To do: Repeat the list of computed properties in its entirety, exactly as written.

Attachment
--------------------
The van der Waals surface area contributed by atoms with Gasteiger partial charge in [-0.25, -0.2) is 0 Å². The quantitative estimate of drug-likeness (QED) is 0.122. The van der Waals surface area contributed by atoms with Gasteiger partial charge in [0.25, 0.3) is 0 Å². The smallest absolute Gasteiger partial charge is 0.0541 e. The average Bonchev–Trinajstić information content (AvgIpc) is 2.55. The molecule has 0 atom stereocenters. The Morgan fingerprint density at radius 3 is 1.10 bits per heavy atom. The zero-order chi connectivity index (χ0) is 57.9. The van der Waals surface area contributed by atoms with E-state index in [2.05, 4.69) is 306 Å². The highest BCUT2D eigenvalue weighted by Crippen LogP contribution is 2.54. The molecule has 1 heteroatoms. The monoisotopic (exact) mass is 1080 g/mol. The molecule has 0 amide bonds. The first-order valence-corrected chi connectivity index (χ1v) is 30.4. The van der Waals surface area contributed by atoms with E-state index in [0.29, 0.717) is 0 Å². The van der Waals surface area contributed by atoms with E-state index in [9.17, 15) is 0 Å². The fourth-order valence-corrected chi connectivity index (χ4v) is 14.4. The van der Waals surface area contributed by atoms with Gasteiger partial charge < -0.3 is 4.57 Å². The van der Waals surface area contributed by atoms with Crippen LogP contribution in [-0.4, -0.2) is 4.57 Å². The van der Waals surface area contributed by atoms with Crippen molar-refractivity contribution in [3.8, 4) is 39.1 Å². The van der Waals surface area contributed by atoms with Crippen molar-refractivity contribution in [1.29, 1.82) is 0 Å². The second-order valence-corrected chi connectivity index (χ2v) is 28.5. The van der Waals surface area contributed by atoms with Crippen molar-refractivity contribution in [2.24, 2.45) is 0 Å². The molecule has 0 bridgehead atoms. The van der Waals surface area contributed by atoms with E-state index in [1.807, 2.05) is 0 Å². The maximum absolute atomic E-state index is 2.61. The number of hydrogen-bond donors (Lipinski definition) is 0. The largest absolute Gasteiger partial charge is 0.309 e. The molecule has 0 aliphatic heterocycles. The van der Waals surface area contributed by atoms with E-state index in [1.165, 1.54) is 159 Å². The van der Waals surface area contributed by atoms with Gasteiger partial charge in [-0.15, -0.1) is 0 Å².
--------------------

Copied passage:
The van der Waals surface area contributed by atoms with Gasteiger partial charge in [-0.25, -0.2) is 0 Å². The quantitative estimate of drug-likeness (QED) is 0.122. The van der Waals surface area contributed by atoms with Gasteiger partial charge in [0.25, 0.3) is 0 Å². The smallest absolute Gasteiger partial charge is 0.0541 e. The average Bonchev–Trinajstić information content (AvgIpc) is 2.55. The molecule has 0 atom stereocenters. The Morgan fingerprint density at radius 3 is 1.10 bits per heavy atom. The zero-order chi connectivity index (χ0) is 57.9. The van der Waals surface area contributed by atoms with E-state index in [2.05, 4.69) is 306 Å². The highest BCUT2D eigenvalue weighted by Crippen LogP contribution is 2.54. The molecule has 1 heteroatoms. The monoisotopic (exact) mass is 1080 g/mol. The molecule has 0 amide bonds. The first-order valence-corrected chi connectivity index (χ1v) is 30.4. The van der Waals surface area contributed by atoms with E-state index in [0.29, 0.717) is 0 Å². The van der Waals surface area contributed by atoms with E-state index in [9.17, 15) is 0 Å². The fourth-order valence-corrected chi connectivity index (χ4v) is 14.4. The van der Waals surface area contributed by atoms with Gasteiger partial charge < -0.3 is 4.57 Å². The van der Waals surface area contributed by atoms with Crippen LogP contribution in [-0.4, -0.2) is 4.57 Å². The van der Waals surface area contributed by atoms with Crippen molar-refractivity contribution in [3.8, 4) is 39.1 Å². The van der Waals surface area contributed by atoms with Crippen molar-refractivity contribution in [1.29, 1.82) is 0 Å². The second-order valence-corrected chi connectivity index (χ2v) is 28.5. The van der Waals surface area contributed by atoms with Crippen molar-refractivity contribution in [2.24, 2.45) is 0 Å². The molecule has 0 bridgehead atoms. The van der Waals surface area contributed by atoms with E-state index in [1.807, 2.05) is 0 Å². The maximum absolute atomic E-state index is 2.61. The number of hydrogen-bond donors (Lipinski definition) is 0. The largest absolute Gasteiger partial charge is 0.309 e. The molecule has 0 aliphatic heterocycles. The van der Waals surface area contributed by atoms with E-state index in [1.165, 1.54) is 159 Å². The van der Waals surface area contributed by atoms with Gasteiger partial charge in [-0.15, -0.1) is 0 Å².